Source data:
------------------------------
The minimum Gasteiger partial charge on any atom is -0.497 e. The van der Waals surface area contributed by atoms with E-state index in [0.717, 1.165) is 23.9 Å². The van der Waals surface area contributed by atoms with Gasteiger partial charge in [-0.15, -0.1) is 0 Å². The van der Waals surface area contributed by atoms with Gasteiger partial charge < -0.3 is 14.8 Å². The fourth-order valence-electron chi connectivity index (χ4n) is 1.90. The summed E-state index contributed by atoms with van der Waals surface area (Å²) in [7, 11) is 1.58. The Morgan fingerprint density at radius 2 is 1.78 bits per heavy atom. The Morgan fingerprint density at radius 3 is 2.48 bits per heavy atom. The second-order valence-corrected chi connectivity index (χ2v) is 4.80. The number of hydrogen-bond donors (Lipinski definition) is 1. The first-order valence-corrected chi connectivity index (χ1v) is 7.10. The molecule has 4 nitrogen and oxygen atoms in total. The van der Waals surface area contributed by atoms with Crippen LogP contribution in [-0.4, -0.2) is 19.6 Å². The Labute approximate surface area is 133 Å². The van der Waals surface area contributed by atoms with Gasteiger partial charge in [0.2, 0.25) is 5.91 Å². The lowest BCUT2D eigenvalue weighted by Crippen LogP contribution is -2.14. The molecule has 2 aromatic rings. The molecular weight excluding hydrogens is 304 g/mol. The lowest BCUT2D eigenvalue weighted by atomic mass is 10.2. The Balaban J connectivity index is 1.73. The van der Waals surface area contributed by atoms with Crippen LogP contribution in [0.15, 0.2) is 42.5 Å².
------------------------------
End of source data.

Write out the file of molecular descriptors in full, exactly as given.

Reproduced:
The minimum Gasteiger partial charge on any atom is -0.497 e. The van der Waals surface area contributed by atoms with E-state index in [0.717, 1.165) is 23.9 Å². The van der Waals surface area contributed by atoms with Gasteiger partial charge in [-0.15, -0.1) is 0 Å². The van der Waals surface area contributed by atoms with Gasteiger partial charge < -0.3 is 14.8 Å². The fourth-order valence-electron chi connectivity index (χ4n) is 1.90. The summed E-state index contributed by atoms with van der Waals surface area (Å²) in [7, 11) is 1.58. The Morgan fingerprint density at radius 2 is 1.78 bits per heavy atom. The Morgan fingerprint density at radius 3 is 2.48 bits per heavy atom. The second-order valence-corrected chi connectivity index (χ2v) is 4.80. The number of hydrogen-bond donors (Lipinski definition) is 1. The first-order valence-corrected chi connectivity index (χ1v) is 7.10. The molecule has 4 nitrogen and oxygen atoms in total. The van der Waals surface area contributed by atoms with Crippen LogP contribution in [-0.4, -0.2) is 19.6 Å². The Labute approximate surface area is 133 Å². The van der Waals surface area contributed by atoms with Gasteiger partial charge in [0.2, 0.25) is 5.91 Å². The lowest BCUT2D eigenvalue weighted by Crippen LogP contribution is -2.14. The molecule has 2 aromatic rings. The molecular weight excluding hydrogens is 304 g/mol. The lowest BCUT2D eigenvalue weighted by atomic mass is 10.2. The Balaban J connectivity index is 1.73. The van der Waals surface area contributed by atoms with Crippen LogP contribution in [0.15, 0.2) is 42.5 Å².